in a first marriage. "The most obvious effect of frivolous divorce
will be frivolous marriage."
While divorce literally rips apart the family, feminism and sexual immorality
are more subtle enemies that undermine the family both from the inside
and the outside.
Feminist Weakness vs. Feminine Power
The basic problem of feminism is the misconception that men and women
are equal. It may come as a shock to some people, but there is in fact
a difference between men and women. Chesterton says, "The difference
between man and woman accounts for almost everything important that has
happened. We must realize that when we try to make man and woman alike."
He says that of the two sexes, the woman is in the more powerful position.
The woman controls the home, that fundamental unit of society. If you
control the home, you control society. Chesterton says, "When I think
of the power of woman, my knees knock under me." Ironically, the
feminists, by giving up their power in the home, gave up all their power.
When they moved into the workplace, most women certainly became like most
men in that they became wage slaves, but they did not gain anything, and
they certainly did not gain power. It was a distinct step downward. "What
is called the economic independence of women is the same as what is called
the economic wage-slavery of men."
Feminists lost the privilege of raising their children to a day-care industry
or a public school. Or they did something even worse: they killed their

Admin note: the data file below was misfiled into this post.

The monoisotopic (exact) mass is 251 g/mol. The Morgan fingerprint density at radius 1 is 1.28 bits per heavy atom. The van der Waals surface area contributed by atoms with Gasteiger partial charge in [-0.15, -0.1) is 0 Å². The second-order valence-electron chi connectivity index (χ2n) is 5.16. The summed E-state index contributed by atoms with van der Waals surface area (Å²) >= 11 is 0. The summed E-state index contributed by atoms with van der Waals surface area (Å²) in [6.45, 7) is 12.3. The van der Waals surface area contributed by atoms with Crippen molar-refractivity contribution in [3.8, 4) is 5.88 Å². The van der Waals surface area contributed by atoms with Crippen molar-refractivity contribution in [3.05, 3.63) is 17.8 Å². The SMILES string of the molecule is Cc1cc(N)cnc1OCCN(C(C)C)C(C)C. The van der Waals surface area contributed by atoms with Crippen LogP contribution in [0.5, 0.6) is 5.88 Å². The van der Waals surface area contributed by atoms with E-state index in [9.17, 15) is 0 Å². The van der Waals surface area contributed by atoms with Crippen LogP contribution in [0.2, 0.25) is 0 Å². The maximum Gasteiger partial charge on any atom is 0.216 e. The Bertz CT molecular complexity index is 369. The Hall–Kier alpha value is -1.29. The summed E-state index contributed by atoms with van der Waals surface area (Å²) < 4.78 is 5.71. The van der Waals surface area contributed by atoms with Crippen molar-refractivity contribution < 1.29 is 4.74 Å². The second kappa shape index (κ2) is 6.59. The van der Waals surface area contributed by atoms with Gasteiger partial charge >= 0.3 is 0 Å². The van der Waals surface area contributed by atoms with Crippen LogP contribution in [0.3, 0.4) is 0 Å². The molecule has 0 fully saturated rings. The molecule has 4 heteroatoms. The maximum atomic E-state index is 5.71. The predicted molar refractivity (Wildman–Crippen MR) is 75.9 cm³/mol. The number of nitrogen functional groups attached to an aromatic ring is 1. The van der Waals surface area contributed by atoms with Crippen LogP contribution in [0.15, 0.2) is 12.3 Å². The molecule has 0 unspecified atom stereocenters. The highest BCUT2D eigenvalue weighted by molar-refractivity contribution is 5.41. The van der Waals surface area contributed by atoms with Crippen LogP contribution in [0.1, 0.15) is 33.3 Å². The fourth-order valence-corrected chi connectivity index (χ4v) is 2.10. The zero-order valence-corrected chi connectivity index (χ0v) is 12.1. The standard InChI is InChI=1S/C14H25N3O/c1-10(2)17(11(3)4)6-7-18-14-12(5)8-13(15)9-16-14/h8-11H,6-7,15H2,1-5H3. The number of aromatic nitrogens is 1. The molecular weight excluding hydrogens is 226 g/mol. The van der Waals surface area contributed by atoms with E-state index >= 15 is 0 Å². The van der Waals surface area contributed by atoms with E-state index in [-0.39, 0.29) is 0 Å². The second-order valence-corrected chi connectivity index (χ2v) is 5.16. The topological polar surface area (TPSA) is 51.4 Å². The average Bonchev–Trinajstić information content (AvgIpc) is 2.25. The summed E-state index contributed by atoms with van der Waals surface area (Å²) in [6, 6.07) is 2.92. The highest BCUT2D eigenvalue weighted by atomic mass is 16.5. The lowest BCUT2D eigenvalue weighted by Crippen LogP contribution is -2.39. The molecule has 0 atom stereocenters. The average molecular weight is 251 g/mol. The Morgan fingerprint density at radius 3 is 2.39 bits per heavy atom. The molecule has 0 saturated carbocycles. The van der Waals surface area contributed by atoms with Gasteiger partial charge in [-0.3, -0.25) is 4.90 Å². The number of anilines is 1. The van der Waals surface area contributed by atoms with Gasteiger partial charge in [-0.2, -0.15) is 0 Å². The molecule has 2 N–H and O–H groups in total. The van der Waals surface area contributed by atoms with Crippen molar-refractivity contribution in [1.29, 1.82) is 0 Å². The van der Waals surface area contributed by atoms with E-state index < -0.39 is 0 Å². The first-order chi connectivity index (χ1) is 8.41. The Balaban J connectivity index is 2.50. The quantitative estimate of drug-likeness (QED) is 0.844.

No Birth, No Control, No Progress
Chesterton spoke out eloquently against birth control, first of all attacking
the dishonesty of the very term itself. It is called birth control, when
in fact it isnt birth and it isnt control. In one of his many
prophetic utterances Chesterton says, "I might inform those humanitarians
who have a nightmare of new and needless babies (for some humanitarians
have that sort of horror of humanity) that if the recent decline in the
birth-rate were continued for a certain time, it might end in there being
no babies at all; which would console them very much."
He warned that the birth control would lead to abortion and it would be
considered a sign of "progress." Progress is a meaningless term
that is praised by a secular society. You cannot have actual progress
until you define your goal or your ideal; then you can determine whether
or not you are moving closer to achieving it. But the world considers